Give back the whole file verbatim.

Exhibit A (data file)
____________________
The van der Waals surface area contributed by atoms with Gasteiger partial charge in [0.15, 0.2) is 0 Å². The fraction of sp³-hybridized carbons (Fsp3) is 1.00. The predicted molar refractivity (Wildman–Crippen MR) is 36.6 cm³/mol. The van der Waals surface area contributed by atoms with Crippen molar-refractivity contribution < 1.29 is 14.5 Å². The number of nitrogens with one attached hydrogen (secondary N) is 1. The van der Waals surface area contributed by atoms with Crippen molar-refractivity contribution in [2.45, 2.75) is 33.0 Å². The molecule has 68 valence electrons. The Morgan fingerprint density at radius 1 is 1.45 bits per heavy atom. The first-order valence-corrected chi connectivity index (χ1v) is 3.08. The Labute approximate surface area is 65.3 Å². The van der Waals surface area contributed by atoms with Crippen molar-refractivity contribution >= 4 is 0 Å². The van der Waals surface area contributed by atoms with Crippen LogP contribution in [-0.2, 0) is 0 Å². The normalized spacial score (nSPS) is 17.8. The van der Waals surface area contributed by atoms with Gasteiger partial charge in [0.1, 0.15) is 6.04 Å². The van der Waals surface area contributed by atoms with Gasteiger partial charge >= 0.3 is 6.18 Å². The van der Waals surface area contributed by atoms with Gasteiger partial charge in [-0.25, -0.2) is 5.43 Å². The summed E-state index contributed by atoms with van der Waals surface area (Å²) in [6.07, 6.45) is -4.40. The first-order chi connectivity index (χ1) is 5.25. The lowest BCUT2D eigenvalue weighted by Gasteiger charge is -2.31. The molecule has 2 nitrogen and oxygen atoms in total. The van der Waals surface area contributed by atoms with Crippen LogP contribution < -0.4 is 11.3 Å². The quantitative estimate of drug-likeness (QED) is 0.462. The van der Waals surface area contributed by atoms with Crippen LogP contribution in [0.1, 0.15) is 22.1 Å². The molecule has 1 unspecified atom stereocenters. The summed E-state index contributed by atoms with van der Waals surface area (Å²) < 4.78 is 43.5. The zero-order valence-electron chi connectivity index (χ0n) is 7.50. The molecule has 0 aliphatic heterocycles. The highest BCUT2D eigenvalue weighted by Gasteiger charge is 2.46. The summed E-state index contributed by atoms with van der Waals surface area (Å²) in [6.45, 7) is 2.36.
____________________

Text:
The van der Waals surface area contributed by atoms with Gasteiger partial charge in [0.15, 0.2) is 0 Å². The fraction of sp³-hybridized carbons (Fsp3) is 1.00. The predicted molar refractivity (Wildman–Crippen MR) is 36.6 cm³/mol. The van der Waals surface area contributed by atoms with Crippen molar-refractivity contribution < 1.29 is 14.5 Å². The number of nitrogens with one attached hydrogen (secondary N) is 1. The van der Waals surface area contributed by atoms with Crippen molar-refractivity contribution in [2.45, 2.75) is 33.0 Å². The molecule has 68 valence electrons. The Morgan fingerprint density at radius 1 is 1.45 bits per heavy atom. The first-order valence-corrected chi connectivity index (χ1v) is 3.08. The Labute approximate surface area is 65.3 Å². The van der Waals surface area contributed by atoms with Crippen molar-refractivity contribution >= 4 is 0 Å². The van der Waals surface area contributed by atoms with Crippen LogP contribution in [-0.2, 0) is 0 Å². The normalized spacial score (nSPS) is 17.8. The van der Waals surface area contributed by atoms with Gasteiger partial charge in [0.1, 0.15) is 6.04 Å². The van der Waals surface area contributed by atoms with Gasteiger partial charge >= 0.3 is 6.18 Å². The van der Waals surface area contributed by atoms with Gasteiger partial charge in [-0.25, -0.2) is 5.43 Å². The summed E-state index contributed by atoms with van der Waals surface area (Å²) in [6.07, 6.45) is -4.40. The first-order chi connectivity index (χ1) is 5.25. The lowest BCUT2D eigenvalue weighted by Gasteiger charge is -2.31. The molecule has 2 nitrogen and oxygen atoms in total. The van der Waals surface area contributed by atoms with Crippen LogP contribution < -0.4 is 11.3 Å². The quantitative estimate of drug-likeness (QED) is 0.462. The van der Waals surface area contributed by atoms with Crippen LogP contribution in [0.1, 0.15) is 22.1 Å². The molecule has 1 unspecified atom stereocenters. The summed E-state index contributed by atoms with van der Waals surface area (Å²) < 4.78 is 43.5. The zero-order valence-electron chi connectivity index (χ0n) is 7.50. The molecule has 0 aliphatic heterocycles. The highest BCUT2D eigenvalue weighted by Gasteiger charge is 2.46. The summed E-state index contributed by atoms with van der Waals surface area (Å²) in [6.45, 7) is 2.36.